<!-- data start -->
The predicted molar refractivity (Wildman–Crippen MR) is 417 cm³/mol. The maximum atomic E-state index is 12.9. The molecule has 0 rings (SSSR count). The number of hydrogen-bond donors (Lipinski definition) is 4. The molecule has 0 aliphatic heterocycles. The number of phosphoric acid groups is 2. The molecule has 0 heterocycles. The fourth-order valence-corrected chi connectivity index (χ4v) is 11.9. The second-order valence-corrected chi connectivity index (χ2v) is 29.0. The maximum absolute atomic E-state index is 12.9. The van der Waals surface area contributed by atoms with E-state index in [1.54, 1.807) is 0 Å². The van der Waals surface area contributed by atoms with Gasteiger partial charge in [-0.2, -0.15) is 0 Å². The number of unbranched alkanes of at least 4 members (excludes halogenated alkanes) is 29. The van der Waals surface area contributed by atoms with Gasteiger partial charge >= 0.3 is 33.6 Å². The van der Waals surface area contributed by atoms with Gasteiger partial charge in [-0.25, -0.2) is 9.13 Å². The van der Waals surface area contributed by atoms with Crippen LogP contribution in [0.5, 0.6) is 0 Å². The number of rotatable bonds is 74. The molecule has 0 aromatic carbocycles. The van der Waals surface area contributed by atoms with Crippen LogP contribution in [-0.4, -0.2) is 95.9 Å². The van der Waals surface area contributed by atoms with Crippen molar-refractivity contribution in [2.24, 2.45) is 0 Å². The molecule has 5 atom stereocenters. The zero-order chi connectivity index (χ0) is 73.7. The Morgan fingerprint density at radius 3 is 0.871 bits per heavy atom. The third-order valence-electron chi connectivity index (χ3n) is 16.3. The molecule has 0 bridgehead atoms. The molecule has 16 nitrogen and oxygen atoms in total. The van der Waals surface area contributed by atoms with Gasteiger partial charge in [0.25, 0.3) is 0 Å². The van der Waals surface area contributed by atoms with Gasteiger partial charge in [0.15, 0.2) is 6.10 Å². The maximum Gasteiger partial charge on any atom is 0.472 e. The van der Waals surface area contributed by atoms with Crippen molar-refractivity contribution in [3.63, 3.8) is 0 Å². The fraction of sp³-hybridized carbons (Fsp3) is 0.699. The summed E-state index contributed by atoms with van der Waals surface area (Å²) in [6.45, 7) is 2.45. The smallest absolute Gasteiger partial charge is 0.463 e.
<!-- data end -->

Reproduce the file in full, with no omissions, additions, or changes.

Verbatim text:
The predicted molar refractivity (Wildman–Crippen MR) is 417 cm³/mol. The maximum atomic E-state index is 12.9. The molecule has 0 rings (SSSR count). The number of hydrogen-bond donors (Lipinski definition) is 4. The molecule has 0 aliphatic heterocycles. The number of phosphoric acid groups is 2. The molecule has 0 heterocycles. The fourth-order valence-corrected chi connectivity index (χ4v) is 11.9. The second-order valence-corrected chi connectivity index (χ2v) is 29.0. The maximum absolute atomic E-state index is 12.9. The van der Waals surface area contributed by atoms with E-state index in [1.54, 1.807) is 0 Å². The van der Waals surface area contributed by atoms with Gasteiger partial charge in [-0.2, -0.15) is 0 Å². The number of unbranched alkanes of at least 4 members (excludes halogenated alkanes) is 29. The van der Waals surface area contributed by atoms with Gasteiger partial charge >= 0.3 is 33.6 Å². The van der Waals surface area contributed by atoms with Gasteiger partial charge in [-0.25, -0.2) is 9.13 Å². The van der Waals surface area contributed by atoms with Crippen LogP contribution in [0.5, 0.6) is 0 Å². The number of rotatable bonds is 74. The molecule has 0 aromatic carbocycles. The van der Waals surface area contributed by atoms with Crippen LogP contribution in [-0.4, -0.2) is 95.9 Å². The van der Waals surface area contributed by atoms with Crippen molar-refractivity contribution in [2.24, 2.45) is 0 Å². The molecule has 5 atom stereocenters. The zero-order chi connectivity index (χ0) is 73.7. The Morgan fingerprint density at radius 3 is 0.871 bits per heavy atom. The third-order valence-electron chi connectivity index (χ3n) is 16.3. The molecule has 0 bridgehead atoms. The molecule has 16 nitrogen and oxygen atoms in total. The van der Waals surface area contributed by atoms with Gasteiger partial charge in [0.25, 0.3) is 0 Å². The van der Waals surface area contributed by atoms with Gasteiger partial charge in [0.15, 0.2) is 6.10 Å². The maximum Gasteiger partial charge on any atom is 0.472 e. The van der Waals surface area contributed by atoms with Crippen molar-refractivity contribution in [3.63, 3.8) is 0 Å². The fraction of sp³-hybridized carbons (Fsp3) is 0.699. The summed E-state index contributed by atoms with van der Waals surface area (Å²) in [6.45, 7) is 2.45. The smallest absolute Gasteiger partial charge is 0.463 e.